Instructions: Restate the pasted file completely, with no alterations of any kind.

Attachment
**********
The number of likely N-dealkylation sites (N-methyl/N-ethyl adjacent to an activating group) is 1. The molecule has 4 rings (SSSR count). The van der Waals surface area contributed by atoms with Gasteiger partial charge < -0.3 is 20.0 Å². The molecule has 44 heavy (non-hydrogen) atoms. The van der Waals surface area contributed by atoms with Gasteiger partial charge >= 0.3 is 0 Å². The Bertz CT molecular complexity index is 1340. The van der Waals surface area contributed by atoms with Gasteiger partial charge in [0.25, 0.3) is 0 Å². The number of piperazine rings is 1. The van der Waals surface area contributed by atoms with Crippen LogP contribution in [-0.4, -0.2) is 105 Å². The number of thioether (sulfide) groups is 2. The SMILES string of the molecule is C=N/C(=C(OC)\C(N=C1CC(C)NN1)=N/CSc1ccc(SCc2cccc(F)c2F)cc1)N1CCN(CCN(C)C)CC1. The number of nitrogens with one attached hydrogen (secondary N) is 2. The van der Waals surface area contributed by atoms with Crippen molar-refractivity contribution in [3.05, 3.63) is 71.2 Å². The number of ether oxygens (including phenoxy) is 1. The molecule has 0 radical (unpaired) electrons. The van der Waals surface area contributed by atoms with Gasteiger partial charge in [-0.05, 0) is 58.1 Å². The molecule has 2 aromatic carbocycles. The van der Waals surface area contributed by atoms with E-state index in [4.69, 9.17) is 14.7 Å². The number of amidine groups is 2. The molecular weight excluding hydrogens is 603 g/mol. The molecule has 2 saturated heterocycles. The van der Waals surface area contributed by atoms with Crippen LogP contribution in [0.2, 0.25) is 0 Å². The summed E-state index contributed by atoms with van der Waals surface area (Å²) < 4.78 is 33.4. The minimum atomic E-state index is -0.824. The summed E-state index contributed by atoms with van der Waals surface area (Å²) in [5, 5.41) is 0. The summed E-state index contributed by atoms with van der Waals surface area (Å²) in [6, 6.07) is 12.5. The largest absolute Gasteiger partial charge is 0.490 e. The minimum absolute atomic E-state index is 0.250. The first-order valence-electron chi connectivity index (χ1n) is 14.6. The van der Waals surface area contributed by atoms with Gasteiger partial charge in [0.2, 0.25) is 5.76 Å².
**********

The number of likely N-dealkylation sites (N-methyl/N-ethyl adjacent to an activating group) is 1. The molecule has 4 rings (SSSR count). The van der Waals surface area contributed by atoms with Gasteiger partial charge < -0.3 is 20.0 Å². The molecule has 44 heavy (non-hydrogen) atoms. The van der Waals surface area contributed by atoms with Gasteiger partial charge >= 0.3 is 0 Å². The Bertz CT molecular complexity index is 1340. The van der Waals surface area contributed by atoms with Gasteiger partial charge in [0.25, 0.3) is 0 Å². The number of piperazine rings is 1. The van der Waals surface area contributed by atoms with Crippen LogP contribution in [-0.4, -0.2) is 105 Å². The number of thioether (sulfide) groups is 2. The SMILES string of the molecule is C=N/C(=C(OC)\C(N=C1CC(C)NN1)=N/CSc1ccc(SCc2cccc(F)c2F)cc1)N1CCN(CCN(C)C)CC1. The number of nitrogens with one attached hydrogen (secondary N) is 2. The van der Waals surface area contributed by atoms with Crippen molar-refractivity contribution in [3.05, 3.63) is 71.2 Å². The number of ether oxygens (including phenoxy) is 1. The molecule has 0 radical (unpaired) electrons. The van der Waals surface area contributed by atoms with Gasteiger partial charge in [-0.05, 0) is 58.1 Å². The molecule has 2 aromatic carbocycles. The van der Waals surface area contributed by atoms with E-state index in [4.69, 9.17) is 14.7 Å². The number of amidine groups is 2. The molecular weight excluding hydrogens is 603 g/mol. The molecule has 2 saturated heterocycles. The van der Waals surface area contributed by atoms with Crippen LogP contribution in [0.2, 0.25) is 0 Å². The summed E-state index contributed by atoms with van der Waals surface area (Å²) < 4.78 is 33.4. The minimum atomic E-state index is -0.824. The summed E-state index contributed by atoms with van der Waals surface area (Å²) in [5, 5.41) is 0. The summed E-state index contributed by atoms with van der Waals surface area (Å²) in [6, 6.07) is 12.5. The largest absolute Gasteiger partial charge is 0.490 e. The minimum absolute atomic E-state index is 0.250. The first-order valence-electron chi connectivity index (χ1n) is 14.6. The van der Waals surface area contributed by atoms with Gasteiger partial charge in [0.2, 0.25) is 5.76 Å².